What tools do I need to build these components?
All of the RISC OS components in ROM and disc builds for Iyonix are built with the Castle C/C++ tool suite. This is an historic state of affairs which has been of benefit to development because we could develop sources and the tools hand in hand. ROOL hope to improve availability of the Castle C/C++ tools to make it easier for RISC OS developers to build the components as they were designed to be built.
Another popular set of build tools available for RISC OS is the GCC SDK suite but none of the RISC OS components have ever used this for the simple reason that they never needed to. However, as the GCC SDK is available free of charge, we expect that at least some of the work which is done by the RISC OS developer community will be to make any modifications required to allow the shared source components to be built using the GCC SDK.
The modification of the shared sources to build with the GCC SDK would be more than welcome. However, please ensure that in doing so you don’t stop the component from building with the Castle C/C++ tools. ROOL will include changes to software only if those changes do not break the software for the rest of the community.
Can I include a RISC OS module in my free application?
Yes. You must publish the RISC OS sources for the module you used, including any modifications which you made. It is important to remember that those sources remain the property of Castle Technology and fall under the same license – you cannot simply re-publish them under your own license terms.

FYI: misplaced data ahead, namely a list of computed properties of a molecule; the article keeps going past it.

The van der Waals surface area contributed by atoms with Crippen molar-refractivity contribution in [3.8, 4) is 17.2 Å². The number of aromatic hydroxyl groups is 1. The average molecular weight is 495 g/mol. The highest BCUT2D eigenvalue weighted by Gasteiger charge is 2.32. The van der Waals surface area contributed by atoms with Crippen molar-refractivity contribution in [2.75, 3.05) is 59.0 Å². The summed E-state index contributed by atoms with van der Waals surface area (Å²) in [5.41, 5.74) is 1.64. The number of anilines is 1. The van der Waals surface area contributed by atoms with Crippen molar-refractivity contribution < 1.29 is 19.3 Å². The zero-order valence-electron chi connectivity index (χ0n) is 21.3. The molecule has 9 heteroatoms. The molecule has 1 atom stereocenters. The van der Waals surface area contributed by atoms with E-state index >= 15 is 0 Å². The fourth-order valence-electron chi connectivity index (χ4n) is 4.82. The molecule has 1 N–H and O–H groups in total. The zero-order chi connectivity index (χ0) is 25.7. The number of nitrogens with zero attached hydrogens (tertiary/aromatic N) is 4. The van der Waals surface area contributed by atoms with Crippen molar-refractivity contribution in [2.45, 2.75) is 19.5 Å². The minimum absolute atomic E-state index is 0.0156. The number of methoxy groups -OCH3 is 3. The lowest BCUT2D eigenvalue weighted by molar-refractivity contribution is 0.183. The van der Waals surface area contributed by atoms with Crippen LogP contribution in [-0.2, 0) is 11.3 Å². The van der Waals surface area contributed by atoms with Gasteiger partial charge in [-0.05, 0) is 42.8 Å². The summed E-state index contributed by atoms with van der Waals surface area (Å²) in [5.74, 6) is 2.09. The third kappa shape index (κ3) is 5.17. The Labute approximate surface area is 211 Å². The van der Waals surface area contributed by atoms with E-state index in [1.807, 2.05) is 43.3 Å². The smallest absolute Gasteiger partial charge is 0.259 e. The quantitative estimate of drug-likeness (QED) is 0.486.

A formal license will be released due course.
What does “publishing” mean?
Whether you’re developing commercial or non-commercial software, you are free to publish the shared RISC OS sources. Publishing your source code usually means you make code available on a Web site, either for its own sake or included in an archive along with your own software. The Web site does not have to be yours – for example, you may choose to use one of the many public source repository sites.
If you use parts of the RISC OS shared source in unmodified form, it is sufficient to ensure that your software documentation describes the exact parts and revisions used.
ROOL will provide a mechanism for accepting submissions from you for changes and additions to be made to the shared RISC OS sources so that they can be folded back into the ‘official’ source tree on the ROOL web site.
Can I include RISC OS sources in my commercial program?
Yes. The dual-license scheme means that commercial software can also use shared RISC OS sources. You do not have to publish those sources or any changes you make to them. You do, however, have to pay a royalty fee to Castle Technology for each unit you ship.
This system is much simpler than the way you would traditionally have had to do things; you would have had to negotiate license terms and fees with the owner of software (Castle). It’s also considerably cheaper.
A formal license will be released in due course.